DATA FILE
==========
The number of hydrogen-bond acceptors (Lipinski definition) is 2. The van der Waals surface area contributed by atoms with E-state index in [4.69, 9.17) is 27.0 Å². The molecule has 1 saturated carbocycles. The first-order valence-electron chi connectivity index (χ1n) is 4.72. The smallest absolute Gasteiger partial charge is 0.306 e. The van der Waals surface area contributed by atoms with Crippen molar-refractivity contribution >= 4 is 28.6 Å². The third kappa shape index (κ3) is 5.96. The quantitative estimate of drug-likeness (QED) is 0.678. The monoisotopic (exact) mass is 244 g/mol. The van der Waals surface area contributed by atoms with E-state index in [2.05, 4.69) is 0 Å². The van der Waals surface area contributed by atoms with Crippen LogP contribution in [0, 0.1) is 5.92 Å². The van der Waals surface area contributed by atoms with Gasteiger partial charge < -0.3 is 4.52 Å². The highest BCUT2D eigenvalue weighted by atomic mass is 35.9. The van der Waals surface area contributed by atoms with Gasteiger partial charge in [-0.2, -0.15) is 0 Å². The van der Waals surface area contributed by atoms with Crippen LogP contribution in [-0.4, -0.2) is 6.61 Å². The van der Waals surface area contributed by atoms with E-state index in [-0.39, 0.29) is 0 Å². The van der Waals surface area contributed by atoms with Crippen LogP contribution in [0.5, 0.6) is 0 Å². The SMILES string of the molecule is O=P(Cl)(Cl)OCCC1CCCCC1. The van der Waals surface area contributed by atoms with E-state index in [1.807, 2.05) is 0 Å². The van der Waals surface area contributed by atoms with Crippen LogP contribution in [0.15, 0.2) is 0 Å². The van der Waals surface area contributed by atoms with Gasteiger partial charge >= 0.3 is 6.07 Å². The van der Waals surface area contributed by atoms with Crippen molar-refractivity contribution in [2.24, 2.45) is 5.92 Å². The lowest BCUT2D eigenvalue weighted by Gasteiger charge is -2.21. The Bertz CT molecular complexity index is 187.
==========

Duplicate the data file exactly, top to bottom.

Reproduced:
The number of hydrogen-bond acceptors (Lipinski definition) is 2. The van der Waals surface area contributed by atoms with E-state index in [4.69, 9.17) is 27.0 Å². The molecule has 1 saturated carbocycles. The first-order valence-electron chi connectivity index (χ1n) is 4.72. The smallest absolute Gasteiger partial charge is 0.306 e. The van der Waals surface area contributed by atoms with Crippen molar-refractivity contribution >= 4 is 28.6 Å². The third kappa shape index (κ3) is 5.96. The quantitative estimate of drug-likeness (QED) is 0.678. The monoisotopic (exact) mass is 244 g/mol. The van der Waals surface area contributed by atoms with E-state index in [2.05, 4.69) is 0 Å². The van der Waals surface area contributed by atoms with Crippen LogP contribution in [0, 0.1) is 5.92 Å². The van der Waals surface area contributed by atoms with Gasteiger partial charge < -0.3 is 4.52 Å². The highest BCUT2D eigenvalue weighted by atomic mass is 35.9. The van der Waals surface area contributed by atoms with Gasteiger partial charge in [-0.2, -0.15) is 0 Å². The van der Waals surface area contributed by atoms with Crippen LogP contribution in [-0.4, -0.2) is 6.61 Å². The van der Waals surface area contributed by atoms with E-state index in [-0.39, 0.29) is 0 Å². The van der Waals surface area contributed by atoms with Crippen LogP contribution in [0.5, 0.6) is 0 Å². The SMILES string of the molecule is O=P(Cl)(Cl)OCCC1CCCCC1. The van der Waals surface area contributed by atoms with E-state index in [1.807, 2.05) is 0 Å². The van der Waals surface area contributed by atoms with Crippen LogP contribution in [0.15, 0.2) is 0 Å². The van der Waals surface area contributed by atoms with Gasteiger partial charge >= 0.3 is 6.07 Å². The van der Waals surface area contributed by atoms with Crippen molar-refractivity contribution in [2.24, 2.45) is 5.92 Å². The lowest BCUT2D eigenvalue weighted by Gasteiger charge is -2.21. The Bertz CT molecular complexity index is 187.